Cast: Vijay, Ileana, Jeeva, Srikanth, Sathyaraj, Sathyan, S.J. Surya, Anuya Bhagvath, Lawrence Raghavendra…
Production: Gemini Films
Music: Harris Jayaraj
First things first. Let’s not compare ‘3 Idiots’ with ‘Nanban’. Though the latter is a faithful remake of the Aamir Khan starrer, ‘Nanban’ has its own moments. It carries a nice theme presented in an interesting way. It drives home the point that one shouldn’t run behind success and rather pursue his/her own interests. If one develops right skill anything is possible.
With director Shankar and Vijay coming together for the first time one would expect a cracker on screen for both are known for mass masala movies. But the film is a straight contrast.
At the same time, ‘Nanban’ lives up to the hype that surrounded it. The flaws in present day education and the peer pressure have left many youngsters depressed today. The need of the hour is to bring a change in the entire system. Shankar seems to have taken this in his stride to delivers it with aplomb.
It is no regular film from Shankar. ‘Nanban’ doesn’t launch a crusade against anyone, neither it has grand sets nor punch lines. Rather a soft and breezy entertainer with a purpose. For Vijay too, it is a different film. After playing a brawny man in his recent flicks, he opts to do a brainy student.
There is subtle heroism all through with feel-good moments. Remakes are a risky proposition. But when a success formula is rightly recreated without much tampering, it obviously ends up as an engaging entertainer.
The movie begins with Venkataramakrishnan (Srikanth) and Sevarkodi Senthil (Jiiva) going in search of their good friend Panchavan Parivendan aka Pari (Vijay).
They are joined by Srivatsan (Sathyan) in their journey. Cut to flashback, Venkat and Senthil meet Pari in the college. They become close buddies and Pari’s charisma and practical ways win him the admiration of all.
Pari is against the educational system and insists his classmates not to run behind grades rather derive pleasure by understanding and assimilating things. His ideas incur the wrath of his principal Virumandi Sandhanam aka Virus (Sathyaraj). He wants students to become a book worm to excel in academics.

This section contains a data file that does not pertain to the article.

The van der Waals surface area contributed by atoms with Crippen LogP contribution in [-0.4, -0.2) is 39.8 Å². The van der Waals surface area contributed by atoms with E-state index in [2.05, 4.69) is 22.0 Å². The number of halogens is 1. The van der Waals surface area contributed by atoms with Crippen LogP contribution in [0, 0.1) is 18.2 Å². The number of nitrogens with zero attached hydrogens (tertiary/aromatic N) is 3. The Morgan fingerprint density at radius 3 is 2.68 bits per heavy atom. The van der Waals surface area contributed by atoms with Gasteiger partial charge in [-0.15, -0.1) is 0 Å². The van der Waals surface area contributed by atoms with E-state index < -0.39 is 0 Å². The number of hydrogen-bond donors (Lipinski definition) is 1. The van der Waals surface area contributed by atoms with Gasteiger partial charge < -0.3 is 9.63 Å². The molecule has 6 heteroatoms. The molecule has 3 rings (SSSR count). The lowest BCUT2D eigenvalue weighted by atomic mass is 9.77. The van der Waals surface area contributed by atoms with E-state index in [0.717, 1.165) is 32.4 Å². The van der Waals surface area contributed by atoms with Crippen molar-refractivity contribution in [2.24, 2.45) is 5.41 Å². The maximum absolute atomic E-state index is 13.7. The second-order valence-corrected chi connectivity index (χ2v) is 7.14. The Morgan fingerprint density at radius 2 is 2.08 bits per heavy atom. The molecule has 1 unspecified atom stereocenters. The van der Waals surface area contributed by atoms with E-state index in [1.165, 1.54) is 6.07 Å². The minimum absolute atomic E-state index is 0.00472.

Venkat wants to pursue his ambition of wildlife photography but his parents compel him to study engineering. Senthil hails from a poor family and is compelled to study professional course only to bail out his family from all troubles.
Pari brings a sea change in their attitudes towards life. There is Riya (Ileana D’ Cruz), daughter of Virus. She pursues medicine. Pari’s admirable ways results in romance between them. Eventually, Pari ends up winning all hearts with his acts. However, after passing out examinations in flying colours, Pari suddenly disappears.
Cut to present, the friends take Riya with them and go in search of Pari. They have some surprises lined up. Did they achieve their mission and whether the friends reunite or not forms the crux.
Three cheers to Vijay. There are no punch lines or flashy introduction scenes or kuthu numbers. A sophisticated Vijay is what one sees here. He is cool, breezy and brainy. He is trim, fit and fine as engineering student. He brings out right emotions and stands a pillar to the script.
There is Jiiva and Srikanth. They get equal screen presence and does the job entrusted to them well. Both add strength to Vijay and the trio rocks. Sathyaraj as Virus imitates Boman Irani (who played in the original) at many places, while Sathyan as the comical engineering student tickles the funny bone. Ileana, the skinny actress, shines in song sequences thanks to her oomph factor.
As like any Shankar’s film there are some surprising cameos in Nanban too. The likes of S J Suryah and Anuya chip in with interesting performance.
Also, quite like any other Shankar film, Nanban is technically-brilliant. Manoj Paramahamsa excels with his cinematography skills. The bright colours in which the campus life is captured deserves a special mention.
Resul Pookutty’s audio recording is clear and clean. Kudos to Editor Anthony, whose razor-sharp editing skills have made the movie crisp. Harris Jayaraj’s music is good especially the numbers ‘En Frienda pola…’ and ‘Asku Laska…’ But the same cannot be said of the other numbers.
‘Nanban’ is a clear entertainer. For those who had seen the original, there may be nothing new. But for the Tamil audience, it is a whiff of fresh air from the mindless masala movies. A welcome change indeed for movie-buffs in here…